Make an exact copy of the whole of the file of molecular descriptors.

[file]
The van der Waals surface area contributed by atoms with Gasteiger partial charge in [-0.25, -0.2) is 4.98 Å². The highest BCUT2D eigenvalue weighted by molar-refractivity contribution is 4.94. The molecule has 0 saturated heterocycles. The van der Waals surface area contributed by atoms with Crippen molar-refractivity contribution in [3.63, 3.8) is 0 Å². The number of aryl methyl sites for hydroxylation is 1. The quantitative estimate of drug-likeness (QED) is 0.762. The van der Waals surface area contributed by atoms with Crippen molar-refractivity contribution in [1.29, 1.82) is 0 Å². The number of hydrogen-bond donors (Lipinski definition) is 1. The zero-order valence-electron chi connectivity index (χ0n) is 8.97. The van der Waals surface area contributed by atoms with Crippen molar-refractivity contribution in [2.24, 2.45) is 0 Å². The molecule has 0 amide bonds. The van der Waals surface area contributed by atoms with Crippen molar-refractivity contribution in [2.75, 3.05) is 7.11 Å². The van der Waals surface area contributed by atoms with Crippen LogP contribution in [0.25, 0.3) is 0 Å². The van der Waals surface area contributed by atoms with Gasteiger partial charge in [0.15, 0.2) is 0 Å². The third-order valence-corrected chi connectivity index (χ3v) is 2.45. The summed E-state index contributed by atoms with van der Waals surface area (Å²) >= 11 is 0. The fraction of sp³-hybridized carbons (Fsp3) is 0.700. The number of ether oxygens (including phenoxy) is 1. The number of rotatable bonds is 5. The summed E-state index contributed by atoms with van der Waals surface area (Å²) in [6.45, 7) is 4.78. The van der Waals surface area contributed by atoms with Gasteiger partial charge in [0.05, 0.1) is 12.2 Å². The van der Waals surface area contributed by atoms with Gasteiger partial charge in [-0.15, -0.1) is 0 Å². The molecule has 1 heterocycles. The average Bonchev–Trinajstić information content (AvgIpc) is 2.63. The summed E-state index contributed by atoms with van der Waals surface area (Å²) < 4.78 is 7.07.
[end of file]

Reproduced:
The van der Waals surface area contributed by atoms with Gasteiger partial charge in [-0.25, -0.2) is 4.98 Å². The highest BCUT2D eigenvalue weighted by molar-refractivity contribution is 4.94. The molecule has 0 saturated heterocycles. The van der Waals surface area contributed by atoms with Crippen molar-refractivity contribution in [3.63, 3.8) is 0 Å². The number of aryl methyl sites for hydroxylation is 1. The quantitative estimate of drug-likeness (QED) is 0.762. The van der Waals surface area contributed by atoms with Crippen molar-refractivity contribution in [1.29, 1.82) is 0 Å². The number of hydrogen-bond donors (Lipinski definition) is 1. The zero-order valence-electron chi connectivity index (χ0n) is 8.97. The van der Waals surface area contributed by atoms with Crippen molar-refractivity contribution in [2.24, 2.45) is 0 Å². The molecule has 0 amide bonds. The van der Waals surface area contributed by atoms with Crippen molar-refractivity contribution in [2.75, 3.05) is 7.11 Å². The van der Waals surface area contributed by atoms with Crippen LogP contribution in [0.25, 0.3) is 0 Å². The van der Waals surface area contributed by atoms with Gasteiger partial charge in [0.15, 0.2) is 0 Å². The third-order valence-corrected chi connectivity index (χ3v) is 2.45. The summed E-state index contributed by atoms with van der Waals surface area (Å²) >= 11 is 0. The fraction of sp³-hybridized carbons (Fsp3) is 0.700. The number of ether oxygens (including phenoxy) is 1. The number of rotatable bonds is 5. The summed E-state index contributed by atoms with van der Waals surface area (Å²) in [6.45, 7) is 4.78. The van der Waals surface area contributed by atoms with Gasteiger partial charge in [0.05, 0.1) is 12.2 Å². The van der Waals surface area contributed by atoms with Gasteiger partial charge in [-0.15, -0.1) is 0 Å². The molecule has 1 heterocycles. The average Bonchev–Trinajstić information content (AvgIpc) is 2.63. The summed E-state index contributed by atoms with van der Waals surface area (Å²) < 4.78 is 7.07.